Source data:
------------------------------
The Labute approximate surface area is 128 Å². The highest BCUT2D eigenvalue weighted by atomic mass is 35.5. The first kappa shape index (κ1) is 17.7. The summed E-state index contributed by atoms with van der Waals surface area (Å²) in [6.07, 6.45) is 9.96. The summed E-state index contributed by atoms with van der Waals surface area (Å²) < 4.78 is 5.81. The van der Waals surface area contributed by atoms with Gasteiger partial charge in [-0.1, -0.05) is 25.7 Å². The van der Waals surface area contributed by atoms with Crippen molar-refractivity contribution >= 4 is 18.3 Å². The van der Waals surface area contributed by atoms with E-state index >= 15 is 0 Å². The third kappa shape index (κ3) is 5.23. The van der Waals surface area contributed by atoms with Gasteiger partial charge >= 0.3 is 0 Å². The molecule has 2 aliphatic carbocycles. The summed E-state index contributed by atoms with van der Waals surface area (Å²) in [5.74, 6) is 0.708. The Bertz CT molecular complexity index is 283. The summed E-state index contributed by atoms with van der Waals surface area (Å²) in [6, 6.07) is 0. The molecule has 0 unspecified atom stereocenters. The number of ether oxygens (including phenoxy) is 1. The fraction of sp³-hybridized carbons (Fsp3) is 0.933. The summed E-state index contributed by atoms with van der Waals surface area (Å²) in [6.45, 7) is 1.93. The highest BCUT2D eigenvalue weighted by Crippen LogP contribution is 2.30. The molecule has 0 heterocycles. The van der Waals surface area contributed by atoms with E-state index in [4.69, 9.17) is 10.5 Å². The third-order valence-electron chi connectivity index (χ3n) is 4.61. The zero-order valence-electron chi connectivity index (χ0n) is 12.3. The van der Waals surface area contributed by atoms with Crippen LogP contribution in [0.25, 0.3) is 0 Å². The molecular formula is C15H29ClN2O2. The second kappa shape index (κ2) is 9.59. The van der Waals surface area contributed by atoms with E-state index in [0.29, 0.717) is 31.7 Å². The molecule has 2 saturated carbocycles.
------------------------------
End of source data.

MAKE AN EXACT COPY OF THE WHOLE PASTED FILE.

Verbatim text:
The Labute approximate surface area is 128 Å². The highest BCUT2D eigenvalue weighted by atomic mass is 35.5. The first kappa shape index (κ1) is 17.7. The summed E-state index contributed by atoms with van der Waals surface area (Å²) in [6.07, 6.45) is 9.96. The summed E-state index contributed by atoms with van der Waals surface area (Å²) < 4.78 is 5.81. The van der Waals surface area contributed by atoms with Gasteiger partial charge in [-0.1, -0.05) is 25.7 Å². The van der Waals surface area contributed by atoms with Crippen molar-refractivity contribution >= 4 is 18.3 Å². The van der Waals surface area contributed by atoms with E-state index >= 15 is 0 Å². The third kappa shape index (κ3) is 5.23. The van der Waals surface area contributed by atoms with Gasteiger partial charge >= 0.3 is 0 Å². The molecule has 2 aliphatic carbocycles. The summed E-state index contributed by atoms with van der Waals surface area (Å²) in [5.74, 6) is 0.708. The Bertz CT molecular complexity index is 283. The summed E-state index contributed by atoms with van der Waals surface area (Å²) in [6, 6.07) is 0. The molecule has 0 unspecified atom stereocenters. The number of ether oxygens (including phenoxy) is 1. The fraction of sp³-hybridized carbons (Fsp3) is 0.933. The summed E-state index contributed by atoms with van der Waals surface area (Å²) in [6.45, 7) is 1.93. The highest BCUT2D eigenvalue weighted by Crippen LogP contribution is 2.30. The molecule has 0 heterocycles. The van der Waals surface area contributed by atoms with E-state index in [4.69, 9.17) is 10.5 Å². The third-order valence-electron chi connectivity index (χ3n) is 4.61. The zero-order valence-electron chi connectivity index (χ0n) is 12.3. The van der Waals surface area contributed by atoms with Crippen LogP contribution in [0.25, 0.3) is 0 Å². The molecular formula is C15H29ClN2O2. The second kappa shape index (κ2) is 9.59. The van der Waals surface area contributed by atoms with E-state index in [0.29, 0.717) is 31.7 Å². The molecule has 2 saturated carbocycles.